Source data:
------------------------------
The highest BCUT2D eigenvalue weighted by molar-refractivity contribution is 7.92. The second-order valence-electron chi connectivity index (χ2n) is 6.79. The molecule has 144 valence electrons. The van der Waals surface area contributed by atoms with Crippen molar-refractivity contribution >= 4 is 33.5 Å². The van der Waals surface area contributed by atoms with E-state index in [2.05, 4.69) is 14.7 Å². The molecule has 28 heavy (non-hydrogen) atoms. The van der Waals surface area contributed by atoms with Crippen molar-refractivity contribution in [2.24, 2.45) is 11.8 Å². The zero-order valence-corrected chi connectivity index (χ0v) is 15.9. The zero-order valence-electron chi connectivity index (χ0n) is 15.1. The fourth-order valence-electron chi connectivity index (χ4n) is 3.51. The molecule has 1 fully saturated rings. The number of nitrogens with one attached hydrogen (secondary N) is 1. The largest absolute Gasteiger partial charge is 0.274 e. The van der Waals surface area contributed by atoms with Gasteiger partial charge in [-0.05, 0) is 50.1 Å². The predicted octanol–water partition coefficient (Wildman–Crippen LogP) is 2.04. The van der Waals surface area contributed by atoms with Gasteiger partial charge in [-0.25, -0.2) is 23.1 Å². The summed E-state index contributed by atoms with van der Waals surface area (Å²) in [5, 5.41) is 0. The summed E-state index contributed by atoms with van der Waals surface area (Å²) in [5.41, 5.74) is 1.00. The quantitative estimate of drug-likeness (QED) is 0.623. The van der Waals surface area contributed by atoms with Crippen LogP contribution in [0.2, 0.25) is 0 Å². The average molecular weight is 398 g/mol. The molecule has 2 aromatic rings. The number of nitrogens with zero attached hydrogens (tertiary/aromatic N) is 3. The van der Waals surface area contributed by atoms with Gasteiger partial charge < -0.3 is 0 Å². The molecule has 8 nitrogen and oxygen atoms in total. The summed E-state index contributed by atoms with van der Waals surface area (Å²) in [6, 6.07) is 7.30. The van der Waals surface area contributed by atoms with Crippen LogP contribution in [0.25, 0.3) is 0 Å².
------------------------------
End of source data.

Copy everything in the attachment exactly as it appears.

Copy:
The highest BCUT2D eigenvalue weighted by molar-refractivity contribution is 7.92. The second-order valence-electron chi connectivity index (χ2n) is 6.79. The molecule has 144 valence electrons. The van der Waals surface area contributed by atoms with Crippen molar-refractivity contribution >= 4 is 33.5 Å². The van der Waals surface area contributed by atoms with E-state index in [2.05, 4.69) is 14.7 Å². The molecule has 28 heavy (non-hydrogen) atoms. The van der Waals surface area contributed by atoms with Crippen molar-refractivity contribution in [2.24, 2.45) is 11.8 Å². The zero-order valence-corrected chi connectivity index (χ0v) is 15.9. The zero-order valence-electron chi connectivity index (χ0n) is 15.1. The fourth-order valence-electron chi connectivity index (χ4n) is 3.51. The molecule has 1 fully saturated rings. The number of nitrogens with one attached hydrogen (secondary N) is 1. The largest absolute Gasteiger partial charge is 0.274 e. The van der Waals surface area contributed by atoms with Gasteiger partial charge in [-0.05, 0) is 50.1 Å². The predicted octanol–water partition coefficient (Wildman–Crippen LogP) is 2.04. The van der Waals surface area contributed by atoms with Gasteiger partial charge in [-0.25, -0.2) is 23.1 Å². The summed E-state index contributed by atoms with van der Waals surface area (Å²) in [5, 5.41) is 0. The summed E-state index contributed by atoms with van der Waals surface area (Å²) in [5.41, 5.74) is 1.00. The quantitative estimate of drug-likeness (QED) is 0.623. The van der Waals surface area contributed by atoms with Crippen LogP contribution in [0.2, 0.25) is 0 Å². The average molecular weight is 398 g/mol. The molecule has 2 aromatic rings. The number of nitrogens with zero attached hydrogens (tertiary/aromatic N) is 3. The van der Waals surface area contributed by atoms with Gasteiger partial charge < -0.3 is 0 Å². The molecule has 8 nitrogen and oxygen atoms in total. The summed E-state index contributed by atoms with van der Waals surface area (Å²) in [6, 6.07) is 7.30. The van der Waals surface area contributed by atoms with Crippen LogP contribution in [0.25, 0.3) is 0 Å².